I wish that the word "super" in the title for this posting meant "fantastic," but it actually means "an extraordinary amount." Samuel, and all my boys for that matter, really love The Upside Down Show. I let them watch it on the afternoons when our in-home helpers aren't here, and once they get ready each morning they run outside to play it in the back yard for a few minutes before we drive Samuel to school. Getting to play is a great reinforcer for Samuel to do the finishing touches on getting ready.
I'm seeing signs now that it's getting out of hand. Samuel had a behavioral incident in school yesterday because he just wouldn't snap out of a scripting spell. His teachers didn't know what he was talking about, but a fellow autistic classmate was able to tell them it was from The Upside Down Show. He also scripts an awful lot at home. While we did some homework late yesterday afternoon I also couldn't get him to snap out of a scripting spell.
It's a constant struggle to maintain some kind of balance with the things Samuel enjoys. They quickly turn into obsessions that cause him to tune out. I went through this a few months ago with his videos. When I see this happen I have to create some kind of regulatory procedure. He now has to "earn" videos. I will give him a few each day to look at, after he does something required of him on his schedule. The tricky part is remembering to gather them up at the end of the day and put them away. Samuel now takes them up to bed with him! I try to discourage that and have him keep them downstairs where I can easily put them away. If I miss getting them before bedtime then I just put them away while he is at school.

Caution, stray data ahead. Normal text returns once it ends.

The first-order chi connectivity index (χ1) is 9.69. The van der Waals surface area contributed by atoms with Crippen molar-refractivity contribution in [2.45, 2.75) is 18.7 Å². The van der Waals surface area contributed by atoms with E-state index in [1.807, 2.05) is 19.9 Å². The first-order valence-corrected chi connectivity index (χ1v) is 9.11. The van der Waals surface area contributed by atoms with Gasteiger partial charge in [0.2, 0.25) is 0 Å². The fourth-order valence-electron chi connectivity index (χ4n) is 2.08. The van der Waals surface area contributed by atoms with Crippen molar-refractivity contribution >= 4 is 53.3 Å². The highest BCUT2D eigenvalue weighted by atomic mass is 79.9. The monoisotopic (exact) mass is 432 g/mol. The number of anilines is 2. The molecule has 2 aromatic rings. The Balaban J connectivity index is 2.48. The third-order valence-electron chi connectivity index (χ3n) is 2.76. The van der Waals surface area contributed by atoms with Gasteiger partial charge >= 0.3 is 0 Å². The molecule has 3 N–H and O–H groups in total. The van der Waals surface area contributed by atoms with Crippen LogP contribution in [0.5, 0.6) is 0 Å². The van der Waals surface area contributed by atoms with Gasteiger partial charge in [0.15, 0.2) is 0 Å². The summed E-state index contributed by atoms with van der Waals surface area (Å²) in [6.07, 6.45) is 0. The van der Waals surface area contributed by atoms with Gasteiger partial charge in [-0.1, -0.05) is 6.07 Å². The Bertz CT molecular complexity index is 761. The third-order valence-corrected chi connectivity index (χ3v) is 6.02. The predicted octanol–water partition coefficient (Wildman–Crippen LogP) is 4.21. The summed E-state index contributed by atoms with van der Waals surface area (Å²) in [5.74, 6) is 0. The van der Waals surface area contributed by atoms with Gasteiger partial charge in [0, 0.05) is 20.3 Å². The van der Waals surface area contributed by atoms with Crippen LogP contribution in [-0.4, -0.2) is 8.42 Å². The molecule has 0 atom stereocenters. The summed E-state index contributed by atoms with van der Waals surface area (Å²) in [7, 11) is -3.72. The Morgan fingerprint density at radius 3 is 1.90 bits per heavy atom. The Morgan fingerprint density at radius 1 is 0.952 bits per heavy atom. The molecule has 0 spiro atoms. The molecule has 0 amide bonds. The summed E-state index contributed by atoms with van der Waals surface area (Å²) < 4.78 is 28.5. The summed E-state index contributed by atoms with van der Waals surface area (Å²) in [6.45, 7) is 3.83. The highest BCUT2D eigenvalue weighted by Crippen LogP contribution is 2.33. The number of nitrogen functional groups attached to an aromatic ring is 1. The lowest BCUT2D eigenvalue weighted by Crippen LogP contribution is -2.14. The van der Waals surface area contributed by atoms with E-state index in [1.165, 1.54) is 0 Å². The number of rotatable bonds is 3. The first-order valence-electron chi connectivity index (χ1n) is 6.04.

Looks like I am facing that now with The Upside Down Show. It is going to be harder to regulate this because the other boys like it also. At school the teachers are talking to Samuel about not scripting during class time. I should make sure they have a social story for this, and perhaps see if there is some kind of free time where they would let him do it for a short spell. I'll probably come up with something at home where he can script for a few minutes when he gets home and then I'll have to try to come up with a way of making him understand that "scripting time is finished, time to________" Maybe that scripting time could be turned into a reinforcer.